Living language in Covid times

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It’s Dementia Awareness Week 2020 and what a difference a year makes.  ‘Unprecedented’ seems to be the word of the year so far. Isn’t it incredible that last year at this time we wouldn’t recognise the word ‘Covid-19’ or Coronavirus? There have been many new words added to our vocabulary in past three months – ‘furlough’, ‘pandemic’ and ‘anosmia’ to name a few.  The impact can’t be underestimated, leading psychologist Amy Cuddy to tweet today: ‘2020- when asking ‘How are you?’ is no longer a rhetorical question’.  With my speech and language therapy (SLT) hat on, I’m interested in how we’ve managed with this ‘new normal’ of maximum information every single day.  How has it been for you?

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Assessing comprehension and understanding language is a big part of the daily job of SLT.  We look for patterns of deficit and, more importantly, we identify strengths that might balance out newly-acquired weakness in communication.  Things are changing so quickly in daily life at the moment that I’ve struggled sometimes to keep up. Sometimes I wonder if I need a comprehension assessment myself.  I’m aware of squinting at the TV political daily briefings to help me to take it all in.  I’ve been known to rewind and repeat segments of governmental advice multiple times as it was so novel.   I also notice that if I feel tired or stressed, the information I was listening to was more difficult to access and hold onto.

There’s a message there for me in appreciating how it feels to struggle to keep up or to have language disability (aphasia).  I’ve needed all Covid-19 guidance in small chunks and I’ve needed to hear it a number of times in a variety of different ways.  Sometimes I’ve required a chart or a graph to support what I can’t take in verbally.  Certain people I’ve noticed are easier to understand than others and that might be related to the speed of their delivery or how often they pause, fill silences with ‘ums and ers’ or get straight to the point.   A gesture to underline a key point has been very helpful – some people have used their hands well to highlight the important bit of the message.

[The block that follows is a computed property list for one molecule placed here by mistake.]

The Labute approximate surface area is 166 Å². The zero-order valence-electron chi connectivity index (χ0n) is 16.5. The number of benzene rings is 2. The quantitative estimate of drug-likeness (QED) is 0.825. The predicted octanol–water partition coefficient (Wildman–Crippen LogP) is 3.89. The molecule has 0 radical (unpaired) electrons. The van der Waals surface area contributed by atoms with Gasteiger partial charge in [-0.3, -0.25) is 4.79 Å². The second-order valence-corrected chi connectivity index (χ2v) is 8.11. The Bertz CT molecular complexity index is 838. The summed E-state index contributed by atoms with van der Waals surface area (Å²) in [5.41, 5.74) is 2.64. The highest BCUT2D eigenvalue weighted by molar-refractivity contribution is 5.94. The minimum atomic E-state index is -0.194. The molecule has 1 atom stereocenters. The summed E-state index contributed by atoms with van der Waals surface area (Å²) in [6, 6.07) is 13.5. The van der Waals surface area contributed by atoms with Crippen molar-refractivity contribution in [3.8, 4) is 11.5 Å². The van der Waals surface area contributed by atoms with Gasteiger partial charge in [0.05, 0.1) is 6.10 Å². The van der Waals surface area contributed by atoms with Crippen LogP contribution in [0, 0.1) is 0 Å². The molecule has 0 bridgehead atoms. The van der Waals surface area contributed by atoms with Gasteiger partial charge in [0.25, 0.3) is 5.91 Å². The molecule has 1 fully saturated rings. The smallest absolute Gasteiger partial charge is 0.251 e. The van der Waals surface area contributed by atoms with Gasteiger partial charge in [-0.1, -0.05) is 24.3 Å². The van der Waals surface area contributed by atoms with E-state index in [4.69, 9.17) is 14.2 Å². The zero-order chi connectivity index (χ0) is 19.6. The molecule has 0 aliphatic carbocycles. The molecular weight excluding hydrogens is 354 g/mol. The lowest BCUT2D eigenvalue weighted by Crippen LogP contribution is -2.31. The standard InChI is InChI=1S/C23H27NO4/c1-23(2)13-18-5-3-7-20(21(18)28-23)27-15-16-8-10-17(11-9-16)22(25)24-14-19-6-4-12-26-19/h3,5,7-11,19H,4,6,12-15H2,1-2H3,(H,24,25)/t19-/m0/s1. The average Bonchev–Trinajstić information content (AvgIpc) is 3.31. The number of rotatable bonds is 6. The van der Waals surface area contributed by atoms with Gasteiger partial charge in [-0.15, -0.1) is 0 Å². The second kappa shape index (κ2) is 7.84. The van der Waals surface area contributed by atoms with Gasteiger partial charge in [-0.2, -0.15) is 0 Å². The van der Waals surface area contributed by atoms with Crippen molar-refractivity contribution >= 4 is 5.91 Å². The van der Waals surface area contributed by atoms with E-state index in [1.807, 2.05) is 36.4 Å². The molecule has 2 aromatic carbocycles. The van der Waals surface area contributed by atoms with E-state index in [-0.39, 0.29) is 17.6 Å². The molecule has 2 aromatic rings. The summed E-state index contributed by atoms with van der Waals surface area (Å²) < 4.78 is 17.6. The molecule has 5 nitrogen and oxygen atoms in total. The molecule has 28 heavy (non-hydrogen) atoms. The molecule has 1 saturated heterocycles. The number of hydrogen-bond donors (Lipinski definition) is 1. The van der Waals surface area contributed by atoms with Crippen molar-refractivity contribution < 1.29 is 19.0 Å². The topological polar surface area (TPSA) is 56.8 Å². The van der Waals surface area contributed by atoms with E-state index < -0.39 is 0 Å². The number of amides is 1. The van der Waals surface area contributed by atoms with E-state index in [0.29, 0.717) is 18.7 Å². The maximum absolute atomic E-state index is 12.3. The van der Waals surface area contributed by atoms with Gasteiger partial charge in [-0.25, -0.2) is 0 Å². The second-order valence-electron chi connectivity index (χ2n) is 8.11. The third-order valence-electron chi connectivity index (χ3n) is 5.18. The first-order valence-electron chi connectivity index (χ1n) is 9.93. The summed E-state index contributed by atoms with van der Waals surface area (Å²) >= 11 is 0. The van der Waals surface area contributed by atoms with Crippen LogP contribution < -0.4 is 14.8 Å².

Out in my community I’ve needed to follow clear signage to help me negotiate my way round Tesco for the weekly shop.  I’ve found it daunting and overwhelming sometimes – a fear of ‘getting it wrong’. Out on daily exercise, I’ve noticed some people offering eye contact and smiling as they cross the road to maintain social distance.  Equally I’ve noticed the people who don’t and try to smile at them regardless.

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Work and social life is now entirely via a screen.  My teenage daughter carries her 4 friends around in the palm of her hand.  It’s a comfort to have them with her on her phone but she’d rather see them and have a real sleepover than a virtual one.  It makes me reflect on care homes and visiting via a screen.  As human beings, we need to touch and feel and connect.  Finding clear ways to explain this ‘new normal’ to people with later stages of dementia takes skill, compassion and gentle repetition.

I’m sure we’ve all felt the highs and lows that 2020 has bestowed upon us.  I’m left reflecting on how I manage new information and the things that help and hinder how much I understand.  I reflect even more now on the power of non-verbal communication to comfort and soothe.  More than anything else I’ve realised all the ways we can convey kindness and how best to support each other.  Give ourselves and each other more time, repeat and rephrase, support with a gesture or visual clue and offer eye contact and facial expression with gentle care.  Above all, find kindness and show it.  Daily.

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Jenny Keir

Specialist Speech & Language Therapist, NHS Tayside


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